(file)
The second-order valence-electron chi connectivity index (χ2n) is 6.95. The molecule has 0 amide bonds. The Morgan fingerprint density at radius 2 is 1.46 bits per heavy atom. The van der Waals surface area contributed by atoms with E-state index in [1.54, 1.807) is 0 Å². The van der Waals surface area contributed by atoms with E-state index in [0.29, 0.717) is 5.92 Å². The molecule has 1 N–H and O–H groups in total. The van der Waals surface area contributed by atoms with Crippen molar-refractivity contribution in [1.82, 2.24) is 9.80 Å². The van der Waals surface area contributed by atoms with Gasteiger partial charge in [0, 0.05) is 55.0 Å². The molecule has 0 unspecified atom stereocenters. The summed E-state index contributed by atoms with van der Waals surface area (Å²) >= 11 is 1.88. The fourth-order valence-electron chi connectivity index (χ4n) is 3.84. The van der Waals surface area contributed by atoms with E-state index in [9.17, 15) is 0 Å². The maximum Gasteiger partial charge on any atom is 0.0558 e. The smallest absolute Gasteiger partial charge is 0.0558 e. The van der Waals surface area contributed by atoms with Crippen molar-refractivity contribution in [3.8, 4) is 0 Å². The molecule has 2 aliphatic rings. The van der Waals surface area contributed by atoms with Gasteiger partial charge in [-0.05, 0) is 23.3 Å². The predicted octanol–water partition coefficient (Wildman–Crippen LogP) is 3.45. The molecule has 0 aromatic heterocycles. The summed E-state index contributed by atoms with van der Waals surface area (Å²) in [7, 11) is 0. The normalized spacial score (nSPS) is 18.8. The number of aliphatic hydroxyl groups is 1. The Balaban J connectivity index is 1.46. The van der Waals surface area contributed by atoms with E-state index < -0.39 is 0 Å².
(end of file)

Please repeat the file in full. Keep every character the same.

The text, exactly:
The second-order valence-electron chi connectivity index (χ2n) is 6.95. The molecule has 0 amide bonds. The Morgan fingerprint density at radius 2 is 1.46 bits per heavy atom. The van der Waals surface area contributed by atoms with E-state index in [1.54, 1.807) is 0 Å². The van der Waals surface area contributed by atoms with E-state index in [0.29, 0.717) is 5.92 Å². The molecule has 1 N–H and O–H groups in total. The van der Waals surface area contributed by atoms with Crippen molar-refractivity contribution in [1.82, 2.24) is 9.80 Å². The van der Waals surface area contributed by atoms with Gasteiger partial charge in [0, 0.05) is 55.0 Å². The molecule has 0 unspecified atom stereocenters. The summed E-state index contributed by atoms with van der Waals surface area (Å²) >= 11 is 1.88. The fourth-order valence-electron chi connectivity index (χ4n) is 3.84. The van der Waals surface area contributed by atoms with E-state index in [9.17, 15) is 0 Å². The maximum Gasteiger partial charge on any atom is 0.0558 e. The smallest absolute Gasteiger partial charge is 0.0558 e. The van der Waals surface area contributed by atoms with Crippen molar-refractivity contribution in [3.8, 4) is 0 Å². The molecule has 2 aliphatic rings. The van der Waals surface area contributed by atoms with Gasteiger partial charge in [-0.05, 0) is 23.3 Å². The predicted octanol–water partition coefficient (Wildman–Crippen LogP) is 3.45. The molecule has 0 aromatic heterocycles. The summed E-state index contributed by atoms with van der Waals surface area (Å²) in [7, 11) is 0. The normalized spacial score (nSPS) is 18.8. The number of aliphatic hydroxyl groups is 1. The Balaban J connectivity index is 1.46. The van der Waals surface area contributed by atoms with E-state index < -0.39 is 0 Å².